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Looks like we are going to have to start load balancing our webservers here soon.

We have a feature request to edit robots.txt dynamically which is not a problem for one host -- however once we get our load balancer up and going -- it sounds like I will have to scp the file over to the other host(s).

This sounds extremely 'bad'. How would you handle this situation?

I already let the client edit the meta tag 'robots' which (imo) should effectively do the same thing as he wants from the robots.txt editing but I really don't know that much about SEO.

Maybe there is a completely different way of handling this?

UPDATE

looks like we will store it in s3 for now and memcache it frontside...

HOW WE ARE DOING IT NOW

so we are using merb..I mapped a route to our robots.txt like so:

match('/robots.txt').to(:controller => 'welcome', :action => 'robots')

then that relevant code looks like this:

def robots
  @cache = MMCACHE.clone
  begin
    robot = @cache.get("/robots/robots.txt")
  rescue
    robot = S3.get('robots', "robots.txt")
    @cache.set("/robots/robots.txt", robot, 0)
  end
  @cache.quit
  return robot
end
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This question might be better on serverfault, but is there a reason why your replication agent couldn't handle it? You're going to need some sort of replication policy between the servers anyway, is there a reason why it couldn't do it? –  Chris Thompson Oct 5 '09 at 19:43
    
yeh.. I guess if it was stored in the db that'll work for now... sounds very fugly... –  eyberg Oct 5 '09 at 19:57

4 Answers 4

I might have the app edit the contents of robots.txt and have the user input saved to a database. Then at certain intervals, have a background process pull the latest from the DB and push to your servers.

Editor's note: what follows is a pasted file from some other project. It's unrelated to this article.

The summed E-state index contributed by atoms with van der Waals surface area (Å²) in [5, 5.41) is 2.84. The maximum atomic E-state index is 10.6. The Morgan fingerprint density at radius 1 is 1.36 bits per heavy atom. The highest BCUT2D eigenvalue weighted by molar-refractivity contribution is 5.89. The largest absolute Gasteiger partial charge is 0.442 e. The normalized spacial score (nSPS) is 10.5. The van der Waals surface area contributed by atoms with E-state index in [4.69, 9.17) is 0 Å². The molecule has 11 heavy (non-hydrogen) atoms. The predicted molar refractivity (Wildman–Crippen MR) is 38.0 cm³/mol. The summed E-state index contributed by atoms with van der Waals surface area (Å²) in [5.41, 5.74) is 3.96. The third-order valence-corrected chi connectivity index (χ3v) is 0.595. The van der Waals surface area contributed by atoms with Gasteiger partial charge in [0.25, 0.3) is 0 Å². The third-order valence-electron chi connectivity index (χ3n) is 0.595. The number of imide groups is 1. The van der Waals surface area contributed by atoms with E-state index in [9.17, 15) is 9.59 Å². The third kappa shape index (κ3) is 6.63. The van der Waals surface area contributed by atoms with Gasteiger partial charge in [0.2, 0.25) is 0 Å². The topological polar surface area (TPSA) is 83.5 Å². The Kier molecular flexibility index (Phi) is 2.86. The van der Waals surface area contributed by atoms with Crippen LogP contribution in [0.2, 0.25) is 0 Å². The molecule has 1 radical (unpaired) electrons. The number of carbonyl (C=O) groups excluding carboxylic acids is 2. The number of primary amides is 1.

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yeh.. this is what I'm trying to avoid... I dont' like the fact that I'm having to push updates to the servers... –  eyberg Oct 5 '09 at 19:55
    
I guess I don't really need to push updates if it's store in the db.. –  eyberg Oct 5 '09 at 19:59
    
well somehow, it has to end up in the robots.txt file on the server –  Matt Wrock Oct 5 '09 at 20:24

An alternative would be to have the reverse proxy that is doing your load balancing treat robots.txt differently. You could serve it directly from the reverse-proxy or have all requests for that file go to a single server. It makes a lot of sense since robots.txt is going to be required relatively infrequently.

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I'm not sure if you're home on this yet. If so ignore. (UPDATE: I see a note to your original post, but this may be useful reagrdless.)

If you mapped a call to robots.txt to an http-handler or similar, you can generate the response from say a dB.

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yeh -- we did end up mapping it...i'll update my notes now. –  eyberg Oct 9 '09 at 17:27

serve it via whatever dynamic content generation you are using. its just a file . nothing special.

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